Why do these candidates appear to self-destruct during elections? Perhaps it could be the Illinoisization of national politics. Until recently, the two parties in Illinois had some major contrasts between their larger counterparts. With Chicago Democrats controlling Springfield – Governor Pat Quinn won the 2010 election by winning three out of the state’s 102 counties for example, the leaders of the Illinois Republicans have become subservient to their Cook County Democrat overlords in order to hold onto some power – within their own party. From former governors Jim Thompson, and George Ryan, to unsuccessful gubernatorial candidate Judy Barr Topinka, and Senator Mark Kirk, these individuals have more in common with Democrats than Republicans.
All of them are liberal on social issues, while Thompson and Ryan had also proven to be cavalier spenders of taxpayer dollars. Both of those politicians had their own Obama-like stimulus projects: Build Illinois under Thompson in 1982, and Ryan’s Illinois First in 1998. According to the Chicago Tribune’s John Kass, David Axelrod helped Ryan defeat his Democrat opponent, Glenn Poshard in the 1998 election via a smear commercial intended to portray Poshard as Hitler-like. So just like Illinois Republicans, it appears that the national GOP elite are looking for Democrat approval when it comes to candidates and policy.
As for the social issues, these may not have as much to do with losing elections as the much as the candidates’ inability to prove that they possess any leadership capabilities. Wisconsin Governor Scott Walker had won a recall election – by a bigger margin, and with more votes than his first gubernatorial election due to the fact that he refused to moderate his policies. Voters dig a moral and philosophical backbone.
One of the concessions that moderates expect the Republicans to make is for support of same-sex marriage. The problem with redefining marriage is that marriage is a religious concept, not a government one; religion oversees the ceremony, the government covers the legal issues. If the definition of marriage is altered, clergy could be forced to perform ceremonies that are contrary to their religious beliefs – or face criminal charges under new civil rights laws. If this scenario seems impossible, remember that religious organizations are suing to stop provisions within Obamacare that mandate they cover birth control drugs whose use they morally oppose.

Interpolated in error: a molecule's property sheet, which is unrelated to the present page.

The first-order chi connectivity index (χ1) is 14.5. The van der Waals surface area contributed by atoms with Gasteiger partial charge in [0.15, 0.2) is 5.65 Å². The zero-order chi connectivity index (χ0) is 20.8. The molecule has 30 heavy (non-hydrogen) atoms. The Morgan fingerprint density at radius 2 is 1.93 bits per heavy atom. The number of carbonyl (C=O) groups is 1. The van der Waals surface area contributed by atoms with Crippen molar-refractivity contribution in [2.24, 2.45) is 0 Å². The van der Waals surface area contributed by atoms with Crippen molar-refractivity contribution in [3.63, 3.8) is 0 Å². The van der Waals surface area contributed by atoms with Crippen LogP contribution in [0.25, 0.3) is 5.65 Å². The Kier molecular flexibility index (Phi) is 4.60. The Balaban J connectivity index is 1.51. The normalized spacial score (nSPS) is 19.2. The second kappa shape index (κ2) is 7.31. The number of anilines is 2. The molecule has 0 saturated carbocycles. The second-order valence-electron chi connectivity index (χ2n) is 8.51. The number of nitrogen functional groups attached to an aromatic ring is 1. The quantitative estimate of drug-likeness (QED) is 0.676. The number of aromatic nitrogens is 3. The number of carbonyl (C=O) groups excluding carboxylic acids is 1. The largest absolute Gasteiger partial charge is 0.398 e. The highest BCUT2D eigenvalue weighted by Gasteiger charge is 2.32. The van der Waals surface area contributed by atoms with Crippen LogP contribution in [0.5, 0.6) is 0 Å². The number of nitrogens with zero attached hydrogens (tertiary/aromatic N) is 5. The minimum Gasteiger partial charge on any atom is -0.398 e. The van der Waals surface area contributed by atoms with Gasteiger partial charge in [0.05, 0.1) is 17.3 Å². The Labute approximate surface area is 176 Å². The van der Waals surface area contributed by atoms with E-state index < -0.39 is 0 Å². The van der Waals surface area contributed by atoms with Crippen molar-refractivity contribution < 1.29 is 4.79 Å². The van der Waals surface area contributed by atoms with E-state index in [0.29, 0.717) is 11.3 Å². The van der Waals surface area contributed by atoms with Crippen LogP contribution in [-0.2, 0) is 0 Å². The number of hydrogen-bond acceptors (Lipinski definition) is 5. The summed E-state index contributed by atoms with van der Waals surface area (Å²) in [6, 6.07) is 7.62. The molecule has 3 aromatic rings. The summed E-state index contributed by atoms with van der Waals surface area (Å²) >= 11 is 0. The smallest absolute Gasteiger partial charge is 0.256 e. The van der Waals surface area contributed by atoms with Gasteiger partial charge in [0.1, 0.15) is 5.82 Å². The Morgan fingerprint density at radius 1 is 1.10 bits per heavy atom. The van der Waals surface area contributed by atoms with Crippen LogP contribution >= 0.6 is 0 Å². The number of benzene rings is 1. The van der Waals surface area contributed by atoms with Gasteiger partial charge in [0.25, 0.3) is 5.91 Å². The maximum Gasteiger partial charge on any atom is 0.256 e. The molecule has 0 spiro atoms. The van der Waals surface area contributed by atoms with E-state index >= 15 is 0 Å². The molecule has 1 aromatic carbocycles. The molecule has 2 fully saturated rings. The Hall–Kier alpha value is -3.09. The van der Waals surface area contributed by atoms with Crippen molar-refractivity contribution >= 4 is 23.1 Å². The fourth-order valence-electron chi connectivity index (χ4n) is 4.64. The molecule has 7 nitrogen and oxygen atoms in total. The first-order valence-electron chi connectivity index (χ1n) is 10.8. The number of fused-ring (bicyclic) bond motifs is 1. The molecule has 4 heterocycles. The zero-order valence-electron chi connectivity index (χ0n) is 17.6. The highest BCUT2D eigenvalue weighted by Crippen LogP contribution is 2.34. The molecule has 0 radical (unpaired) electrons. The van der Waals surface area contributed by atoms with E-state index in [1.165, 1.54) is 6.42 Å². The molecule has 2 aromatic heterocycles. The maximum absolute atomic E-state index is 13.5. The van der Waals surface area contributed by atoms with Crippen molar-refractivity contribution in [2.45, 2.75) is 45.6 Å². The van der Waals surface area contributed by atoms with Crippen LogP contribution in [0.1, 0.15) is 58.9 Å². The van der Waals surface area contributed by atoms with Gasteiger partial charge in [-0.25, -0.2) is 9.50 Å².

Abortion is the other issue that party insiders want to alter. However, this may not be a platform to abandon. The GOP needs more minority votes in order to survive. And, many minorities are socially conservative – especially when it comes to religion and family. Perhaps the Republican party could use this issue – as well as the historic, traditional definition of marriage, as building blocks to show that Republicans share their values.
Democrats have successfully portrayed Republicans as being anti-immigration. This is another area where Republicans need to disprove lies from the left. Republicans also need to support an immigration policy that does not alienate immigrants who have come here via the legal process, while also not jeopardizing our national security.
Yes, the Republican party has problems that have helped some candidates snatch defeat from the jaws of victory, but this proves that the message has no meaning if nobody trusts the messenger. The self-serving leaders of the Republican party have been exploiting voters for a long time; the scare tactics that they use during the primary processes produce candidates that either barely win, or they suffer embarrassing losses – unless of course, they had been the vice-president under a successful predecessor.
Yes, the self-serving, self-appointed leaders of the GOP could listen to people on the left and adopt a more liberal platform in an attempt to attract new voters, but those potential voters would never vote for the Republican party – regardless if it included everything that they want or not.